Dental Care


The impact of inadequate dental care in pets goes way beyond bad breath. In both dogs and cats, poor oral hygiene is linked to heart, liver, and kidney disease. All three of these conditions can drastically reduce your pet’s longevity.

So what’s the solution? Care for your pet’s teeth as you would your own, by brushing them every day. Here are some additional strategies to maintain pet oral health at all phases of life:

Young Pets

Get in the habit of annual checkups for routine dental hygiene, to start good habits at the outset. Have your veterinarian check for any retained baby teeth or misalignments. He or she can also help you understand any genetic predispositions of your pet. For example, Yorkshire Terriers are prone to severe dental disease, and a high-protein diet can worsen underlying kidney disease in cats. 

Pro tip: Don’t let pets chew on anything you wouldn’t chew on yourself. Chewing on rocks or very hard plastic can lead to broken teeth and costly extractions down the line.

Middle-Aged Pets

Pets between the ages of 4 and 9 years are at a critical phase for dental problems that will continue to get worse (and more expensive). Consider a pet that requires 1-2 tooth extractions at age 4, which may cost around $200. Without routine oral hygiene and checkups, the problem could balloon to 10 extractions at age 9, costing around $1,200.

Pro tip: now is the time to ask if changes to your pet’s diet may help reduce future dental disease. Canned food is linked to more severe dental disease, so it may be time to switch to dry food. 

Senior Pets

The most effective step is to talk to your veterinarian about the right course of action. An older pet may need a dental procedure, but the benefits must be weighed against the risks of anesthesia. Other strategies to increase your pet’s quality of life are introducing a prescription diet that will reduce plaque and tartar buildup, and providing dental chews at home to help clean teeth.

Pro tip: Remember that dogs and cats both have high pain thresholds and will continue to eat even when they’re in pain, so that’s not a reliable indicator of dental decay.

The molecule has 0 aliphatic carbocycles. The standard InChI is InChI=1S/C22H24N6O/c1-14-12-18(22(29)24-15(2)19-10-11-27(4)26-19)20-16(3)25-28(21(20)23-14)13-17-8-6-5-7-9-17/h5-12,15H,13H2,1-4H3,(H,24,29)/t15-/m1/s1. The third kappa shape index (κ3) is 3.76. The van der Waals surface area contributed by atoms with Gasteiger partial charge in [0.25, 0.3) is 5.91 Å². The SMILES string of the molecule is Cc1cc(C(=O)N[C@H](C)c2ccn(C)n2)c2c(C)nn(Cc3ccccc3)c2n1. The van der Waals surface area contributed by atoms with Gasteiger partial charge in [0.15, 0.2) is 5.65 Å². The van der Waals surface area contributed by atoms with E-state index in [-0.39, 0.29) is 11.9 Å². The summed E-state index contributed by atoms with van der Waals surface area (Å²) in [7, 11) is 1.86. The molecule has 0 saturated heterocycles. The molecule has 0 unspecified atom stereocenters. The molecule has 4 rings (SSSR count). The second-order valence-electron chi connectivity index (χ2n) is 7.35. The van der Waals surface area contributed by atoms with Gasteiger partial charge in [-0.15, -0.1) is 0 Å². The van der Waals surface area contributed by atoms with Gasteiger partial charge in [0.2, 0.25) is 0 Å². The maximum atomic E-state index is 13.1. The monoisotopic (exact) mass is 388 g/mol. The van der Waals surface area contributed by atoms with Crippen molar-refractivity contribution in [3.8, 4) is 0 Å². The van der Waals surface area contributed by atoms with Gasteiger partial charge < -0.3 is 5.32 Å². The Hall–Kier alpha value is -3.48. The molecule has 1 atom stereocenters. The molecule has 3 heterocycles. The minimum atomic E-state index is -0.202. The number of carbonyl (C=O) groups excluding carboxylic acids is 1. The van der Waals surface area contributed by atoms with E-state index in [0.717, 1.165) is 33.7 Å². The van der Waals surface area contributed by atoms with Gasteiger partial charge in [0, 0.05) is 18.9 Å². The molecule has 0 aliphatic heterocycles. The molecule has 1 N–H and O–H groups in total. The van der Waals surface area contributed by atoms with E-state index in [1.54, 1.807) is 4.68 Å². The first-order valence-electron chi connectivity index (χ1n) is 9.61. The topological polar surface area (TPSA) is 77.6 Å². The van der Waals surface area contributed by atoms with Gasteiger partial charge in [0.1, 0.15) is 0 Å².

Only your veterinarian can tell you exactly what’s going on in your pet’s mouth, so schedule your pet’s dental checkup today. 


Dental Health Tips


When we think of pet wellness, we tend to look at energy, appetite, and behavior as key indicators, often leaving out one of the most important factors –– dental health. 

In both dogs and cats, poor oral hygiene is linked to heart, liver, and kidney disease. All three of these conditions can drastically reduce your pet’s longevity.

For ourselves, we know the importance of brushing and routine cleanings. Why not do the same for our pets? Here are some additional strategies to maintain pet oral health:

Start ‘em young

When they’re just puppies and kittens, have your veterinarian check for any retained baby teeth or misalignments. They can also help you understand any genetic predispositions of your pet. 

Chew (or don’t chew) on this

Don’t let pets chew on anything you wouldn’t chew on yourself. Chewing on rocks or very hard plastic can lead to broken teeth and costly extractions down the line.

Think financially

Consider a pet that requires 1-2 tooth extractions at age 4, which may cost around $200. Without routine oral hygiene and checkups, the problem could balloon to 10 extractions at age 9, costing around $1,200.

Take a look at their diet

Ask if changes may help reduce future dental disease. Canned food is linked to more severe dental disease, so it could be time to switch to dry food. Other strategies to increase your pet’s quality of life are introducing a prescription diet that will reduce plaque and tartar buildup, and providing dental chews at home to help clean teeth.

Keep an eye on senior pets

An older pet may need a dental procedure, but the benefits must be weighed against the risks of anesthesia. 

Hiding the Pain

Dogs and cats both have high pain thresholds and will continue to eat even when they’re in pain, so that’s not a reliable indicator of dental decay. 

Schedule your pet’s dental evaluation today.

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